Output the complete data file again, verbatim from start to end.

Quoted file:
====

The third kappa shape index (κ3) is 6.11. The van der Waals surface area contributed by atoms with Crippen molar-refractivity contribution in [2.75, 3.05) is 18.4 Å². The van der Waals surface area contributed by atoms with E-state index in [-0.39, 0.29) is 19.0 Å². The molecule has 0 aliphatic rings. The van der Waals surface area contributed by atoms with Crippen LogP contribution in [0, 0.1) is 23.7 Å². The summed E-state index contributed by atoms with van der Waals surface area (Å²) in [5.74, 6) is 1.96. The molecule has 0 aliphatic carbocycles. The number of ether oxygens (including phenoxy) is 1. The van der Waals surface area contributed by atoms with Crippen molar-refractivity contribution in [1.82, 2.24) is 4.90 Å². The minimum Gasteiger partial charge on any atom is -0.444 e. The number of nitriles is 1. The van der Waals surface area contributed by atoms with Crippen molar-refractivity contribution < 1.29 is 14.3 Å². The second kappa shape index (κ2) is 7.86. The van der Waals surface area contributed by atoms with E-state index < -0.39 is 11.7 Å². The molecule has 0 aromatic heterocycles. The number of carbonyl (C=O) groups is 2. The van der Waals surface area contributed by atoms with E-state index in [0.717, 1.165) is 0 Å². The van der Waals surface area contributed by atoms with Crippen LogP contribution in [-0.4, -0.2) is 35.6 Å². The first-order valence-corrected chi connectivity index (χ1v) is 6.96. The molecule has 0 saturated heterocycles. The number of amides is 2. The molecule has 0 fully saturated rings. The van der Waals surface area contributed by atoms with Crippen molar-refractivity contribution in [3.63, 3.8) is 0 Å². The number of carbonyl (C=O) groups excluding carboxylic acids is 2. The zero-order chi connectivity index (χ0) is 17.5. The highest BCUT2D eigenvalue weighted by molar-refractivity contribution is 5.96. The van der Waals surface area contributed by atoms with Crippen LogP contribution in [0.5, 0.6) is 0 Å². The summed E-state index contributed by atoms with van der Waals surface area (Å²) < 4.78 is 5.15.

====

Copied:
The third kappa shape index (κ3) is 6.11. The van der Waals surface area contributed by atoms with Crippen molar-refractivity contribution in [2.75, 3.05) is 18.4 Å². The van der Waals surface area contributed by atoms with E-state index in [-0.39, 0.29) is 19.0 Å². The molecule has 0 aliphatic rings. The van der Waals surface area contributed by atoms with Crippen LogP contribution in [0, 0.1) is 23.7 Å². The summed E-state index contributed by atoms with van der Waals surface area (Å²) in [5.74, 6) is 1.96. The molecule has 0 aliphatic carbocycles. The number of ether oxygens (including phenoxy) is 1. The van der Waals surface area contributed by atoms with Crippen molar-refractivity contribution in [1.82, 2.24) is 4.90 Å². The minimum Gasteiger partial charge on any atom is -0.444 e. The number of nitriles is 1. The van der Waals surface area contributed by atoms with Crippen molar-refractivity contribution < 1.29 is 14.3 Å². The second kappa shape index (κ2) is 7.86. The van der Waals surface area contributed by atoms with E-state index < -0.39 is 11.7 Å². The molecule has 0 aromatic heterocycles. The number of carbonyl (C=O) groups is 2. The van der Waals surface area contributed by atoms with E-state index in [0.717, 1.165) is 0 Å². The van der Waals surface area contributed by atoms with Crippen LogP contribution in [-0.4, -0.2) is 35.6 Å². The first-order valence-corrected chi connectivity index (χ1v) is 6.96. The molecule has 0 saturated heterocycles. The number of amides is 2. The molecule has 0 fully saturated rings. The van der Waals surface area contributed by atoms with Crippen molar-refractivity contribution in [3.63, 3.8) is 0 Å². The number of carbonyl (C=O) groups excluding carboxylic acids is 2. The zero-order chi connectivity index (χ0) is 17.5. The highest BCUT2D eigenvalue weighted by molar-refractivity contribution is 5.96. The van der Waals surface area contributed by atoms with Crippen LogP contribution in [0.5, 0.6) is 0 Å². The summed E-state index contributed by atoms with van der Waals surface area (Å²) < 4.78 is 5.15.